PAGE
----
Also sprach Zarathustra was conceived and written by Friedrich Nietzsche during the years 1881-1885; the first three Parts were published in 1883 and 1884. The book formed part of his "campaign against morality", in which Nietzsche explored the ethical consequences of the "death of God".
Heavily critical not only of Christian values but also of their modern replacements, Thus Spoke Zarathustra argues for a new value-system based around the prophecy of the Ubermensch, or Superman. Its appropriation by the National Socialist movement in Germany early in the 20th century has tainted its reputation unjustly; but there are signs that the rehabilitation of Nietzsche, and of this, his most incendiary work, is almost complete.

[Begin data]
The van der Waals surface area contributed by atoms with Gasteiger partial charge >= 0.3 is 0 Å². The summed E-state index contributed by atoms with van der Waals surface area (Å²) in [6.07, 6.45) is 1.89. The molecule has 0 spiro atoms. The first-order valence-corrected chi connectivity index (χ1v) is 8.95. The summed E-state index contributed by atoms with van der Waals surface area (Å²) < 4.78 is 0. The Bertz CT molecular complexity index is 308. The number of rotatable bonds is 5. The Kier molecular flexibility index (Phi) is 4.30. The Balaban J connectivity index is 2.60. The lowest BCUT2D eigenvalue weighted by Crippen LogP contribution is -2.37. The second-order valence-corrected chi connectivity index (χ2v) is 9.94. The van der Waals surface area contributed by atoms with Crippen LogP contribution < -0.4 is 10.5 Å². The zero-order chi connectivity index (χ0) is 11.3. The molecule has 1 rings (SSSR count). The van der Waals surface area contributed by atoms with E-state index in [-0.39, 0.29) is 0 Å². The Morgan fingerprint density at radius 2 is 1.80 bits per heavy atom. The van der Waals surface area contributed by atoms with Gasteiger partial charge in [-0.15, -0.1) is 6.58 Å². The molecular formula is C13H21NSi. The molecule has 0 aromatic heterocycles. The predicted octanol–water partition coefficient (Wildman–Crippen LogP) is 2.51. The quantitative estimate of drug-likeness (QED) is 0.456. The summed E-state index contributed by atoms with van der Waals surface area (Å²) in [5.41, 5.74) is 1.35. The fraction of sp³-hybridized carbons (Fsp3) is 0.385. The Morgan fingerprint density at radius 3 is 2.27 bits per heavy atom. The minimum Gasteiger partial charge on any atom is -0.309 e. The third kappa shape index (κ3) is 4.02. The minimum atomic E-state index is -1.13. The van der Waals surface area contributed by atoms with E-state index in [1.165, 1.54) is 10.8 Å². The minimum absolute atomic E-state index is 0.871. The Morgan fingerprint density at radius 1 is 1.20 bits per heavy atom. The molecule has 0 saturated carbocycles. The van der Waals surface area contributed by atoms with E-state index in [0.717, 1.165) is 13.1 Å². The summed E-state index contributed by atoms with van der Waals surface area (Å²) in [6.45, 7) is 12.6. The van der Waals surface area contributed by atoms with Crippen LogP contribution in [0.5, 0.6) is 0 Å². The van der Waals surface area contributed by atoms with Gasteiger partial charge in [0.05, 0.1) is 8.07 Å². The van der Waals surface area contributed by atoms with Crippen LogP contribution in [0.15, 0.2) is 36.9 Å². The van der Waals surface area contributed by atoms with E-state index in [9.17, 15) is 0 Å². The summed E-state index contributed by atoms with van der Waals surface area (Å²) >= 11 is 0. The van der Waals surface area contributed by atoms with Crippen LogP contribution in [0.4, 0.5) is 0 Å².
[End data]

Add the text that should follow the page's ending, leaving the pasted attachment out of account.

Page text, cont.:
The translation used in this audiobook is that of Thomas Common.
Public Domain ©2005 Naxos AudioBooks Ltd.; (P)2005 Naxos AudioBooks Ltd.
It's a shame the producers of this audiobook used the outdated and often misleading translation of Thomas Common. If you want a more authentic version, either read the original German or find Walter Kaufmann's translation--considered the most thorough and definitive rendering of this classic text.
After my initial anger at discovering this audiobook was an abridgement, I noticed it says so clearly in the description. My mistake, not Audible's.
If you enjoy reading the King James version of the Bible then you might like this audiobook. However, if you are hoping for muscularly rational argument then you will probably find these lectures to be only cryptic and pedantic.
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